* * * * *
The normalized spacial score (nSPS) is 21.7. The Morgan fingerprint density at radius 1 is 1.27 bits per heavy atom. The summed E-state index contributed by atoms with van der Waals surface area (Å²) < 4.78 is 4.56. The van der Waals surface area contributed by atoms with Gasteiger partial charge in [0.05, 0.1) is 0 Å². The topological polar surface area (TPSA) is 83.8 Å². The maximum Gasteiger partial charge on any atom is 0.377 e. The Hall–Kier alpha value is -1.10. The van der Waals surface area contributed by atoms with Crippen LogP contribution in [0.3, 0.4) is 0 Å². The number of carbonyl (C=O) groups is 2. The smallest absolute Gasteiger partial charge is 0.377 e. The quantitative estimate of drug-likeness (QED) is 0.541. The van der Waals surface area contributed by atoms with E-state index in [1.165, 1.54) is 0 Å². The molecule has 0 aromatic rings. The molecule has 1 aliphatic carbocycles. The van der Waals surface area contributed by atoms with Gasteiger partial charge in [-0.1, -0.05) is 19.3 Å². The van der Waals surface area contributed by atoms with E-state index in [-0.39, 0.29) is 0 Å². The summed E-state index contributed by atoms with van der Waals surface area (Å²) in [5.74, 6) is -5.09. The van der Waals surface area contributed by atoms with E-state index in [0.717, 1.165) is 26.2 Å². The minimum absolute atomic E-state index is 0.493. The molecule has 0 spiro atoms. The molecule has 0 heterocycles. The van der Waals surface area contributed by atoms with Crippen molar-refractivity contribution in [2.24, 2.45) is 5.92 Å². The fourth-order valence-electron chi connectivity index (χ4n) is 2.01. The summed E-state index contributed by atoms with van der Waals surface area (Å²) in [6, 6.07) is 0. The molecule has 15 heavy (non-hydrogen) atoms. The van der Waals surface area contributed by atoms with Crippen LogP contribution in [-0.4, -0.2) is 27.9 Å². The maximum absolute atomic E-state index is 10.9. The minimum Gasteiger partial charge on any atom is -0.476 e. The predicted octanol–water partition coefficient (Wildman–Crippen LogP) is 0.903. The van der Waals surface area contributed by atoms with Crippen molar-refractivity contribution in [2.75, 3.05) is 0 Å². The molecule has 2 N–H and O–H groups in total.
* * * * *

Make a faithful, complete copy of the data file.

The normalized spacial score (nSPS) is 21.7. The Morgan fingerprint density at radius 1 is 1.27 bits per heavy atom. The summed E-state index contributed by atoms with van der Waals surface area (Å²) < 4.78 is 4.56. The van der Waals surface area contributed by atoms with Gasteiger partial charge in [0.05, 0.1) is 0 Å². The topological polar surface area (TPSA) is 83.8 Å². The maximum Gasteiger partial charge on any atom is 0.377 e. The Hall–Kier alpha value is -1.10. The van der Waals surface area contributed by atoms with Crippen LogP contribution in [0.3, 0.4) is 0 Å². The number of carbonyl (C=O) groups is 2. The smallest absolute Gasteiger partial charge is 0.377 e. The quantitative estimate of drug-likeness (QED) is 0.541. The van der Waals surface area contributed by atoms with E-state index in [1.165, 1.54) is 0 Å². The molecule has 0 aromatic rings. The molecule has 1 aliphatic carbocycles. The van der Waals surface area contributed by atoms with Gasteiger partial charge in [-0.1, -0.05) is 19.3 Å². The van der Waals surface area contributed by atoms with E-state index in [-0.39, 0.29) is 0 Å². The summed E-state index contributed by atoms with van der Waals surface area (Å²) in [5.74, 6) is -5.09. The van der Waals surface area contributed by atoms with E-state index in [0.717, 1.165) is 26.2 Å². The minimum absolute atomic E-state index is 0.493. The molecule has 0 spiro atoms. The molecule has 0 heterocycles. The van der Waals surface area contributed by atoms with Crippen molar-refractivity contribution in [2.24, 2.45) is 5.92 Å². The fourth-order valence-electron chi connectivity index (χ4n) is 2.01. The summed E-state index contributed by atoms with van der Waals surface area (Å²) in [6, 6.07) is 0. The molecule has 15 heavy (non-hydrogen) atoms. The van der Waals surface area contributed by atoms with Crippen LogP contribution in [-0.4, -0.2) is 27.9 Å². The maximum absolute atomic E-state index is 10.9. The minimum Gasteiger partial charge on any atom is -0.476 e. The predicted octanol–water partition coefficient (Wildman–Crippen LogP) is 0.903. The van der Waals surface area contributed by atoms with Crippen molar-refractivity contribution in [2.75, 3.05) is 0 Å². The molecule has 2 N–H and O–H groups in total.